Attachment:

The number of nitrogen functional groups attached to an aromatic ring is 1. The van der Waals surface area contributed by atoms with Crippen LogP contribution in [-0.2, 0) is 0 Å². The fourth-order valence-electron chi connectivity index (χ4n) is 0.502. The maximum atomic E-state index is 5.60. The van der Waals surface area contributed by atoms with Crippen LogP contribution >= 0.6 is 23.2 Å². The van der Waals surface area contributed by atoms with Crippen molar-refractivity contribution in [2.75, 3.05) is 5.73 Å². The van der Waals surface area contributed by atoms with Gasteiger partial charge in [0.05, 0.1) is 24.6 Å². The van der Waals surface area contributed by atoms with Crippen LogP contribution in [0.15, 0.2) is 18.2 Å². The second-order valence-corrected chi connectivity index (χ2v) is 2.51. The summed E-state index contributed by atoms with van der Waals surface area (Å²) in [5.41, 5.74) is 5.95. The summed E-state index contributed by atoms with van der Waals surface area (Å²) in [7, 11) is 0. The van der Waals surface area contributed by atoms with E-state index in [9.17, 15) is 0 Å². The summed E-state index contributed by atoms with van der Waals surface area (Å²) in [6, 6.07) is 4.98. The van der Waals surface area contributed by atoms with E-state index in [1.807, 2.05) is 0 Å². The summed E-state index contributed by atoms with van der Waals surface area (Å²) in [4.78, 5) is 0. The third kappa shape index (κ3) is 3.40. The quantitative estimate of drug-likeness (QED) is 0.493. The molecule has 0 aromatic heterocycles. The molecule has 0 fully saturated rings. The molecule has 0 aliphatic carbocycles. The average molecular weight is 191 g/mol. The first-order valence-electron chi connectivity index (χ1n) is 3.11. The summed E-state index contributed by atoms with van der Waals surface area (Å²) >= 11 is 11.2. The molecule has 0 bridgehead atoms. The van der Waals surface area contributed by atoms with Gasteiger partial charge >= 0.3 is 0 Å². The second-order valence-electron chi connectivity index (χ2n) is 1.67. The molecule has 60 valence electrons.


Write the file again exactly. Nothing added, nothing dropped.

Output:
The number of nitrogen functional groups attached to an aromatic ring is 1. The van der Waals surface area contributed by atoms with Crippen LogP contribution in [-0.2, 0) is 0 Å². The fourth-order valence-electron chi connectivity index (χ4n) is 0.502. The maximum atomic E-state index is 5.60. The van der Waals surface area contributed by atoms with Crippen LogP contribution >= 0.6 is 23.2 Å². The van der Waals surface area contributed by atoms with Crippen molar-refractivity contribution in [2.75, 3.05) is 5.73 Å². The van der Waals surface area contributed by atoms with Gasteiger partial charge in [0.05, 0.1) is 24.6 Å². The van der Waals surface area contributed by atoms with Crippen LogP contribution in [0.15, 0.2) is 18.2 Å². The second-order valence-corrected chi connectivity index (χ2v) is 2.51. The summed E-state index contributed by atoms with van der Waals surface area (Å²) in [5.41, 5.74) is 5.95. The summed E-state index contributed by atoms with van der Waals surface area (Å²) in [7, 11) is 0. The van der Waals surface area contributed by atoms with E-state index in [9.17, 15) is 0 Å². The summed E-state index contributed by atoms with van der Waals surface area (Å²) in [6, 6.07) is 4.98. The van der Waals surface area contributed by atoms with E-state index in [1.807, 2.05) is 0 Å². The summed E-state index contributed by atoms with van der Waals surface area (Å²) in [4.78, 5) is 0. The third kappa shape index (κ3) is 3.40. The quantitative estimate of drug-likeness (QED) is 0.493. The molecule has 0 aromatic heterocycles. The molecule has 0 fully saturated rings. The molecule has 0 aliphatic carbocycles. The average molecular weight is 191 g/mol. The first-order valence-electron chi connectivity index (χ1n) is 3.11. The summed E-state index contributed by atoms with van der Waals surface area (Å²) >= 11 is 11.2. The molecule has 0 bridgehead atoms. The van der Waals surface area contributed by atoms with Gasteiger partial charge >= 0.3 is 0 Å². The second-order valence-electron chi connectivity index (χ2n) is 1.67. The molecule has 60 valence electrons.